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Party draws thousands
The Southeast Missourian celebrated its centennial Saturday, holding a downtown block party outside the bunting-draped historic building that has housed the daily newspaper for the past 80 years.
Area bands on three stages entertained the crowd. Children played games on the Common Pleas Courthouse lawn. Antique cars parked in front and along side the Missourian building recalled the early decades of the 20th century.
Some 40 Missourian employees and others dressed in period costumes added to the old-time feeling.
A few blocks away, the newspaper opened up its printing plant on William Street to public tours.
The downtown celebration drew 6,000 to 7,000 people over the course of the day, estimated Tim Arbeiter, executive director of Old Town Cape.
Missourian publisher Jon Rust and his brother, Rex Rust, who is co-president of the firm, showed up in top hats and coattails for the daylong celebration.
"We love this town. We love this region. We love this place," Jon Rust told the crowd of newspaper employees, dignitaries and residents as he kicked off the celebration from the courthouse gazebo across the street from the Missourian building.
"There is never a bad day for a party," Rex Rust said.
Even the mayors of Cape Girardeau and Jackson showed up in top hats and period attire to mark the occasion.
Cape Girardeau Mayor Jay Knudtson said the city and the newspaper have had a strong relationship over the years.
Jackson Mayor Paul Sander said the cities of Jackson and Cape Girardeau have become "great friends."
But a century ago, the two cities were rivals. "A hundred years ago, I'm not so sure the mayor of Jackson would have been standing on this stage," Sander said.
Even with all the fun, food and games at the birthday bash, the real attraction was clear: the restored, Spanish-style Missourian building with its tiled roof and glazed tile decorations.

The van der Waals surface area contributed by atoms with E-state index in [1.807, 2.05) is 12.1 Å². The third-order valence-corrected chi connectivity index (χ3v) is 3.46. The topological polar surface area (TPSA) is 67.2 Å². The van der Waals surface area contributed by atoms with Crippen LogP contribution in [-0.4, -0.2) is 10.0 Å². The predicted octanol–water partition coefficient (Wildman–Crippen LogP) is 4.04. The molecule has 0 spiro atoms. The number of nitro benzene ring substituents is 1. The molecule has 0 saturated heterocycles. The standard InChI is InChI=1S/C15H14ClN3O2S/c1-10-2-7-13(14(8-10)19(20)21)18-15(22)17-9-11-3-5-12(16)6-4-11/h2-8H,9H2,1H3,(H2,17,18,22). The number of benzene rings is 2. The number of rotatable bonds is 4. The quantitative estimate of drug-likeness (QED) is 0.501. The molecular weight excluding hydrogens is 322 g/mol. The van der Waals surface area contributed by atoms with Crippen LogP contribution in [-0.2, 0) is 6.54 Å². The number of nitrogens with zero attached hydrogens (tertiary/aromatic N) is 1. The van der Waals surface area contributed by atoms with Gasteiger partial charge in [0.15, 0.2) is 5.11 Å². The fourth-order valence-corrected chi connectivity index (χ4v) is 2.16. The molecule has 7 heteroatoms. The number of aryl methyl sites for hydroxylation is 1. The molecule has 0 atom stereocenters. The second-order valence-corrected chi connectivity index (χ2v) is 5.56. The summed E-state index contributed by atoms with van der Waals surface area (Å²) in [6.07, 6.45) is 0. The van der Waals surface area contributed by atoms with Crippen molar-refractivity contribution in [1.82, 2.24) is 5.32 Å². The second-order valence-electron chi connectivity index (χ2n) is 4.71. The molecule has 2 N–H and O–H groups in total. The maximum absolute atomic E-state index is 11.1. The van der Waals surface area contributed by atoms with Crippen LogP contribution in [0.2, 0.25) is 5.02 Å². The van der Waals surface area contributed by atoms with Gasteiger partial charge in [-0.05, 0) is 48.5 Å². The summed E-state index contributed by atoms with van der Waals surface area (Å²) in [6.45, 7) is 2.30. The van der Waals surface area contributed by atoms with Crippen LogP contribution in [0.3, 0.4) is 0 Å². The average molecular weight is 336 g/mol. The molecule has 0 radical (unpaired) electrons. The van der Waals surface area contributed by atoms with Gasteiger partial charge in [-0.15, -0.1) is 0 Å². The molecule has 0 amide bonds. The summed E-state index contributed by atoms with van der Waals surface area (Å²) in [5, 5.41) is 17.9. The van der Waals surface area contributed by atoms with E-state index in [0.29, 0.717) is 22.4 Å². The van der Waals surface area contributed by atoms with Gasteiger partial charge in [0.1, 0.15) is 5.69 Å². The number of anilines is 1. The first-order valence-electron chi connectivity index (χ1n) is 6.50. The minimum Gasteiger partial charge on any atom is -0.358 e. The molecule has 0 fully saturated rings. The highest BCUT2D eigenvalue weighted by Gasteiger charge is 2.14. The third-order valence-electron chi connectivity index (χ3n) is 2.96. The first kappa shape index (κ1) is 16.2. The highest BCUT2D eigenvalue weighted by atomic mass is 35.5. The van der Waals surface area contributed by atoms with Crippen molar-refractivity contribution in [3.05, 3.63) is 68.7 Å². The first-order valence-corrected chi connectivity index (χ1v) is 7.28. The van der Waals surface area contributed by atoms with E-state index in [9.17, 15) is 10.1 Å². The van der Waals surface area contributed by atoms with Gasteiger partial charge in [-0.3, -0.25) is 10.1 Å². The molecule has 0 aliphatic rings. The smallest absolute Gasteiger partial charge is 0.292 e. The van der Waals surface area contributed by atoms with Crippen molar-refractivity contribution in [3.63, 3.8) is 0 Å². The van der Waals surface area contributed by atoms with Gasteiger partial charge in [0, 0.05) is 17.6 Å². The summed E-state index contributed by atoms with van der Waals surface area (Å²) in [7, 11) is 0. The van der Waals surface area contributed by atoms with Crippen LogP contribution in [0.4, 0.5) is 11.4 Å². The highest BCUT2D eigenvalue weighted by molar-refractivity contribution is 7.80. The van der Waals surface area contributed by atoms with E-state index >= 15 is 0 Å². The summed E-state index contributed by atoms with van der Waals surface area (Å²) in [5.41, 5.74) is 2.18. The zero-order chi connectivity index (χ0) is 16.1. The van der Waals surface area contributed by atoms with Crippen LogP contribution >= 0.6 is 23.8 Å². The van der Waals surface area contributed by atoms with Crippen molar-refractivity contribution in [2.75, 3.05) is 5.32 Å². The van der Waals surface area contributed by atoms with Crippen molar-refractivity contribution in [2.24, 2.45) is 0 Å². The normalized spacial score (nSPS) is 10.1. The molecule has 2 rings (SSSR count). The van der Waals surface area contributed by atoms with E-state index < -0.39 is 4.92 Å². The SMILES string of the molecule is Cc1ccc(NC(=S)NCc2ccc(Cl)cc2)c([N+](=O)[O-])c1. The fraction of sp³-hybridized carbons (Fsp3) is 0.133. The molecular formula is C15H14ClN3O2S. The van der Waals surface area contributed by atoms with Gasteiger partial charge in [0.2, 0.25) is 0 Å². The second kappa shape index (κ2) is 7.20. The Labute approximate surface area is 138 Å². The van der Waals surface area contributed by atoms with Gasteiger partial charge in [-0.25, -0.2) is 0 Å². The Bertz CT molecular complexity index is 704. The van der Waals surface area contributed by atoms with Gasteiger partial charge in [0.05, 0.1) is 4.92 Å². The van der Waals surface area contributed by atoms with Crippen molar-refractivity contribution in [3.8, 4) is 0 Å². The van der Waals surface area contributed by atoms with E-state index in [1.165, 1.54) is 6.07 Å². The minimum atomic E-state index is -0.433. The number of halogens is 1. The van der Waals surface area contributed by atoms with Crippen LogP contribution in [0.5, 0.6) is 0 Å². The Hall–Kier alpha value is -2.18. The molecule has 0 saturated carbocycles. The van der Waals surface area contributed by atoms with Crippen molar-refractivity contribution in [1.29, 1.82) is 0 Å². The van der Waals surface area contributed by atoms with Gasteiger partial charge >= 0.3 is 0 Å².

The building was placed on the National Register of Historic Places this summer, an accomplishment that helped the Rusts secure tax credits for the restoration work.
"It is a remarkable building," Jon Rust said.
Jackson resident Kermit Gerhardt agreed.
His grandfather, the late J.W. Gerhardt, constructed the Missourian building, which was dedicated in 1925.
J.W. Gerhardt built numerous homes and businesses in the region, but he liked none better than one at 301 Broadway.
"It was his favorite," said Kermit Gerhardt, who showed up for the start of the centennial celebration. "He really loved the Spanish design."
For some at the block party, it was a chance to recount their experiences as newspaper carriers.
R. Finley Maddox, 76, first started delivering papers in Oran, Mo., in the late 1930s. "I helped my cousin," he said.
He delivered papers on a girl's bike because he could not reach the peddles on a boy's bike, he said.
In 1940, he got his own newspaper route.
From 1940 to 1945, he rode around Oran delivering newspapers. He handled up to nine different newspapers.
He delivered the Southeast Missourian, three St. Louis newspapers, the Memphis Commercial Appeal, the Sikeston Standard, the Chaffee Signal, the Scott County Democrat and the Oran News. Some were morning newspapers, others afternoon, so he threw papers before school and after school.
Maddox said his customers wanted their newspapers thrown onto the front porches. "You had to have a good arm," he said.
Old Town Cape's Arbeiter, sporting a straw hat and red-and-white striped coat, smiled as he watched the festive crowd.
For Arbeiter, the centennial was more than a celebration of the newspaper's heritage. It showed off a revitalized downtown, said Arbeiter, whose organization has spearheaded redevelopment efforts.
"Cape Girardeau's downtown is alive and well," Arbeiter said.
Standing in front of the Missourian building, he eyed its decorative architecture, now restored to its former grandeur.
"What a community jewel," he said.
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